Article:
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Harry Newton's In Search of The Perfect Investment Technology Investor. Harry Newton

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9:00 AM EST, Wednesday, March 11, 2009. One day's 379 point (5.8%) rise does not mean

1. We've reached bottom;

2. The stockmarket is poised for a huge boom from here.

3. Happy days are here again.

All bear markets are marked by sharp violent, short upswings.

This chart of daily Dow shows yesterday's blip in perspective. You can see other violent blips in the last few months -- all of which led to nothing.

Gold as an investment? Look at this chart carefully. What does it tell us?

It tells us gold has already enjoyed a boom. The chart looks like the classic "bubble." Except that it's upward spiral has been broken. From this next chart, we can see that gold's rise occurred after (or because) of the creation of the GLD ETF, which made it easier for everybody and their uncle to own "gold."

And the last thing we know is everyone and their uncle in the investment newsletter and blog business has been pushing gold as an alternative to holding dollars. Yet gold, of late, has been a lousy investment -- unless your timing was impeccable and you bought around the middle of last November.

What will affect the stockmarket going forward? Part 1. Company dividends. Here's the Economist on the slashing of dividends.

Slash and burn
Stockmarkets grapple with savage reductions in companies’ dividends

IT FELT like death by a thousand cuts. Already this month has seen plenty to rattle stockmarkets, from dreadful economic news to the continuing bloodshed at American International Group, an insurer. Commodity firms were given a reprieve on March 4th by hopes of a big stimulus package in China—though all they got was reaffirmation of the country’s 8% growth target. Meanwhile, a new fear haunts the markets: the mounting number of firms slashing their dividends.

That banks and insurance companies will chop their payments is now understood, but the pain has spread. General Electric (GE) has cut its dividend for the first time in 71 years, Dow Chemical for the first time since 1912. In Europe previously reliable payers like Telecom Italia and Anglo-American, a mining firm, have reduced their payouts, and even BP has said it cannot increase its dividend at today’s oil prices. Income investors were left to ponder Eurotunnel, the operator of the rail link between France and Britain, which will pay the first dividend since its creation in 1986. Its $9m may buy a few tissues for those mourning the loss of $9 billion of annual payouts from GE alone.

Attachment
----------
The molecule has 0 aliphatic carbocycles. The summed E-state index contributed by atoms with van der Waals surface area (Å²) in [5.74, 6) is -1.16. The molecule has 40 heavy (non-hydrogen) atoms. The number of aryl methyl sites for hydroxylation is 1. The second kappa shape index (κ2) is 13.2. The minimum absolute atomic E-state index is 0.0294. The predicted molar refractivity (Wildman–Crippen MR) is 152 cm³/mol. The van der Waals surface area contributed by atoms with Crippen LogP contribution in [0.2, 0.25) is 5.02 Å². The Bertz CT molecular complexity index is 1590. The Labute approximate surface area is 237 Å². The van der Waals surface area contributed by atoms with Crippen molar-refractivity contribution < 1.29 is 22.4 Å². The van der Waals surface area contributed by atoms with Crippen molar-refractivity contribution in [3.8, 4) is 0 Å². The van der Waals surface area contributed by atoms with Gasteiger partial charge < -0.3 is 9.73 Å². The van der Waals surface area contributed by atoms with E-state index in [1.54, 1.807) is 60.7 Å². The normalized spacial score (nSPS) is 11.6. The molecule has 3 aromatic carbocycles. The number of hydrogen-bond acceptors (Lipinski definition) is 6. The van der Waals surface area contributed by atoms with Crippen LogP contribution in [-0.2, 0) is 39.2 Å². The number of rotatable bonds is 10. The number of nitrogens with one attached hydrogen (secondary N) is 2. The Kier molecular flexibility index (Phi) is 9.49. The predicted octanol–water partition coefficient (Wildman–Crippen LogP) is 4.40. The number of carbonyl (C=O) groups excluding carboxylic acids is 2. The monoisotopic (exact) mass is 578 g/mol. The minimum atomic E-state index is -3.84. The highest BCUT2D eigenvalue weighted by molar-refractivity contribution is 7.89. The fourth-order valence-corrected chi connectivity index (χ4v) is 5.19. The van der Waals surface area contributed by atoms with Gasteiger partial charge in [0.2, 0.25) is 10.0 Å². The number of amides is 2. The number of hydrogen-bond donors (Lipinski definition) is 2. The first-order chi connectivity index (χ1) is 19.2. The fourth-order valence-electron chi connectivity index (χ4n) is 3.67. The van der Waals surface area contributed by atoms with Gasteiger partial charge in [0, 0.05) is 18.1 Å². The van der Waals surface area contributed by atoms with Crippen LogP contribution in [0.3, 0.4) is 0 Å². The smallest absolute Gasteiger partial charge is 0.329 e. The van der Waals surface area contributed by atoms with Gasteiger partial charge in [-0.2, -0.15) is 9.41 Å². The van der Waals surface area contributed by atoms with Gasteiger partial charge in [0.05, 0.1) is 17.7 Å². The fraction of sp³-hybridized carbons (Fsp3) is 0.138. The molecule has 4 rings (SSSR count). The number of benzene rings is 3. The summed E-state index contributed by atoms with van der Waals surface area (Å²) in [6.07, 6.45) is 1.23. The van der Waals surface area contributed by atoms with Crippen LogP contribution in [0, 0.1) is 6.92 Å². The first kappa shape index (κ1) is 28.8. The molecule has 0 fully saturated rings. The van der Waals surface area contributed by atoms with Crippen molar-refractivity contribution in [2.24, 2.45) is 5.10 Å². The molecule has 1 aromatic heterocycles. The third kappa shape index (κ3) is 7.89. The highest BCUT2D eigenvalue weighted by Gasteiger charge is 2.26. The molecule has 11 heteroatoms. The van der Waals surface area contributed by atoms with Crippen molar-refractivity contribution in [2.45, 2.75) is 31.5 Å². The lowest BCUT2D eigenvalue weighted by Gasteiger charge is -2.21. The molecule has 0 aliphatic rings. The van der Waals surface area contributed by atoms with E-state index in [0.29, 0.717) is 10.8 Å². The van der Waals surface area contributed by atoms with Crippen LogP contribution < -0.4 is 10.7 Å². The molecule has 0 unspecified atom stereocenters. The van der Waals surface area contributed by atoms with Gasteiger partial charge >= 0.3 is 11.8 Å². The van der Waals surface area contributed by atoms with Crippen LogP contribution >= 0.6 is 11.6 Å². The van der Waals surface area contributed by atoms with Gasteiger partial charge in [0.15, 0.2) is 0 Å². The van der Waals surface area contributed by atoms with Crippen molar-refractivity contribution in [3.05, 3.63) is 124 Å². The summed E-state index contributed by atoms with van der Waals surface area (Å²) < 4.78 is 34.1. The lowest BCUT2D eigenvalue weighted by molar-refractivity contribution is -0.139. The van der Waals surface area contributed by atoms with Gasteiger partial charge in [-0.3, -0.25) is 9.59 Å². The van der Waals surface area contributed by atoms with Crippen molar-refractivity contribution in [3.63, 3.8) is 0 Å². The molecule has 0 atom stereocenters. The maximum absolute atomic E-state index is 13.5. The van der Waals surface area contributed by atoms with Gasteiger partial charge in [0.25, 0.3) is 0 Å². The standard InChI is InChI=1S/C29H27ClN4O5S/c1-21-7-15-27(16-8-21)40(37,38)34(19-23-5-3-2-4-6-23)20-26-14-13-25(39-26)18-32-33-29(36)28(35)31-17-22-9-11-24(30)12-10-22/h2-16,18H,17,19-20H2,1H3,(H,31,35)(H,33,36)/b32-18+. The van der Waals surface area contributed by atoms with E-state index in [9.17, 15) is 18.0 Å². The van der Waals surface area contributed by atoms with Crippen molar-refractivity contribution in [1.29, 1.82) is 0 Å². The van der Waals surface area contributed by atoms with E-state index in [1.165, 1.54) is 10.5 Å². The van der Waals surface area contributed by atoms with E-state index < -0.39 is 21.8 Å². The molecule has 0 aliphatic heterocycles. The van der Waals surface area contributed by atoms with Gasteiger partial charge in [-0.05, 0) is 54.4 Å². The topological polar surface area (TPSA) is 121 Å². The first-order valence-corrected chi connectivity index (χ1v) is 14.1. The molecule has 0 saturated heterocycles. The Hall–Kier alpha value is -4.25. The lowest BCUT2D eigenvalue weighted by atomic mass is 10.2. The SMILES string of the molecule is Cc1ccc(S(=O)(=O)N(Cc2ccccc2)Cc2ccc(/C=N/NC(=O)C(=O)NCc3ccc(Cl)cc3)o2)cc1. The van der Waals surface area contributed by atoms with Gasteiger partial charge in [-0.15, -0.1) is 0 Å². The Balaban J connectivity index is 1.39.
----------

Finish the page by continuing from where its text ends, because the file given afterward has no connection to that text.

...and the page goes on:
Based on experience since the second world war, investors had cause to be more optimistic. Although stock prices and earnings move up and down violently, dividends have been more reliable, typically falling from the peak of a cycle to its trough by only one-tenth in real terms. Furthermore, the share of American earnings paid out as dividends has declined from a post-war peak of almost two-thirds to about one-third in 2007, with many firms preferring stock buybacks (which have now ground to a halt). That should have given companies a bigger buffer.

Unfortunately other structural trends worked against income-lovers. Firms’ debt levels rose, increasing the volatility of earnings. And the quality of the profits fell. Financial companies contributed about one-third of the $736 billion of dividends paid globally by quoted firms in 2007. Standard & Poor’s, a rating agency, reckons that dividends in America could fall by about a quarter this year—the steepest drop since 1938. Even this may understate the decline. Financial firms’ payouts will collapse—even relatively well capitalised banks like JPMorgan Chase have reduced their dividends. And more of the industrial firms that make up the other two-thirds of total dividends will cut too. Pessimists point to 1931-35, when dividends per share in America fell by 45% from peak to trough.

For many firms dividend cuts are an unpleasant task that should not be shirked. There is no point in starving a business and endangering a firm’s balance-sheet in order to meet macho dividend commitments. The counter-argument, that cuts remove an important discipline on managers, hardly holds true today, when all firms are counting the pennies. That being so, when firms announced cuts why did their share prices slump? The reason has a lot to do with signalling.